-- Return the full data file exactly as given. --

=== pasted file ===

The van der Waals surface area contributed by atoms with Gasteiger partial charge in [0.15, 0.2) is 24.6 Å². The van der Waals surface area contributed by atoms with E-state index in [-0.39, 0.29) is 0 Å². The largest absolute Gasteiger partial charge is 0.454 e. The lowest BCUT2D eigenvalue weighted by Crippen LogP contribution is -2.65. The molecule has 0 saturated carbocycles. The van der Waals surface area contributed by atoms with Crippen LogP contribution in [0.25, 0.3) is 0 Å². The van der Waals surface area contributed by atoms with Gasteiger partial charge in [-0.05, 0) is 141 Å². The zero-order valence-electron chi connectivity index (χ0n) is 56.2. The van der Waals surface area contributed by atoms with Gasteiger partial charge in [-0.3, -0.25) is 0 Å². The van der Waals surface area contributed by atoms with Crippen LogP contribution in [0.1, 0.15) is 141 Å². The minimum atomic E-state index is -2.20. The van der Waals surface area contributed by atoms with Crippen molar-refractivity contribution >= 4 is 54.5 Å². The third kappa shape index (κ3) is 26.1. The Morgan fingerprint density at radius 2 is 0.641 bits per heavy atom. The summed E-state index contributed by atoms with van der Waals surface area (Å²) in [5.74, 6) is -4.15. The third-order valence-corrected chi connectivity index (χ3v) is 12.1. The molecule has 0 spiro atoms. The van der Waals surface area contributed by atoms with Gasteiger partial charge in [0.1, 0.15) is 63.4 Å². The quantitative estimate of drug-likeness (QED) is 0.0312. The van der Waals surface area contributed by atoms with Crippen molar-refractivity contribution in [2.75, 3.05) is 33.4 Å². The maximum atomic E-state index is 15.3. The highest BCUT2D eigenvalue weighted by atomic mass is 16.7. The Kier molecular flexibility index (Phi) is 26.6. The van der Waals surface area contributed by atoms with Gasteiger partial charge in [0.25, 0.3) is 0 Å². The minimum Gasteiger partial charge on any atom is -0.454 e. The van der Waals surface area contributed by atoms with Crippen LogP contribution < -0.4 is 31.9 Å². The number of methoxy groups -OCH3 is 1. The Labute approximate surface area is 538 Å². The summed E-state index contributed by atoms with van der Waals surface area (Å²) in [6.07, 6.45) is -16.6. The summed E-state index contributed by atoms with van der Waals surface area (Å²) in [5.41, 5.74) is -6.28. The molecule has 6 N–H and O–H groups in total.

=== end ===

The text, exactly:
The van der Waals surface area contributed by atoms with Gasteiger partial charge in [0.15, 0.2) is 24.6 Å². The van der Waals surface area contributed by atoms with E-state index in [-0.39, 0.29) is 0 Å². The largest absolute Gasteiger partial charge is 0.454 e. The lowest BCUT2D eigenvalue weighted by Crippen LogP contribution is -2.65. The molecule has 0 saturated carbocycles. The van der Waals surface area contributed by atoms with Crippen LogP contribution in [0.25, 0.3) is 0 Å². The van der Waals surface area contributed by atoms with Gasteiger partial charge in [-0.05, 0) is 141 Å². The zero-order valence-electron chi connectivity index (χ0n) is 56.2. The van der Waals surface area contributed by atoms with Gasteiger partial charge in [-0.3, -0.25) is 0 Å². The van der Waals surface area contributed by atoms with Crippen LogP contribution in [0.1, 0.15) is 141 Å². The minimum atomic E-state index is -2.20. The van der Waals surface area contributed by atoms with Crippen molar-refractivity contribution >= 4 is 54.5 Å². The third kappa shape index (κ3) is 26.1. The Morgan fingerprint density at radius 2 is 0.641 bits per heavy atom. The summed E-state index contributed by atoms with van der Waals surface area (Å²) in [5.74, 6) is -4.15. The third-order valence-corrected chi connectivity index (χ3v) is 12.1. The molecule has 0 spiro atoms. The van der Waals surface area contributed by atoms with Gasteiger partial charge in [0.1, 0.15) is 63.4 Å². The quantitative estimate of drug-likeness (QED) is 0.0312. The van der Waals surface area contributed by atoms with Crippen molar-refractivity contribution in [2.75, 3.05) is 33.4 Å². The maximum atomic E-state index is 15.3. The highest BCUT2D eigenvalue weighted by atomic mass is 16.7. The Kier molecular flexibility index (Phi) is 26.6. The van der Waals surface area contributed by atoms with Gasteiger partial charge in [0.25, 0.3) is 0 Å². The minimum Gasteiger partial charge on any atom is -0.454 e. The van der Waals surface area contributed by atoms with Crippen LogP contribution < -0.4 is 31.9 Å². The number of methoxy groups -OCH3 is 1. The Labute approximate surface area is 538 Å². The summed E-state index contributed by atoms with van der Waals surface area (Å²) in [6.07, 6.45) is -16.6. The summed E-state index contributed by atoms with van der Waals surface area (Å²) in [5.41, 5.74) is -6.28. The molecule has 6 N–H and O–H groups in total.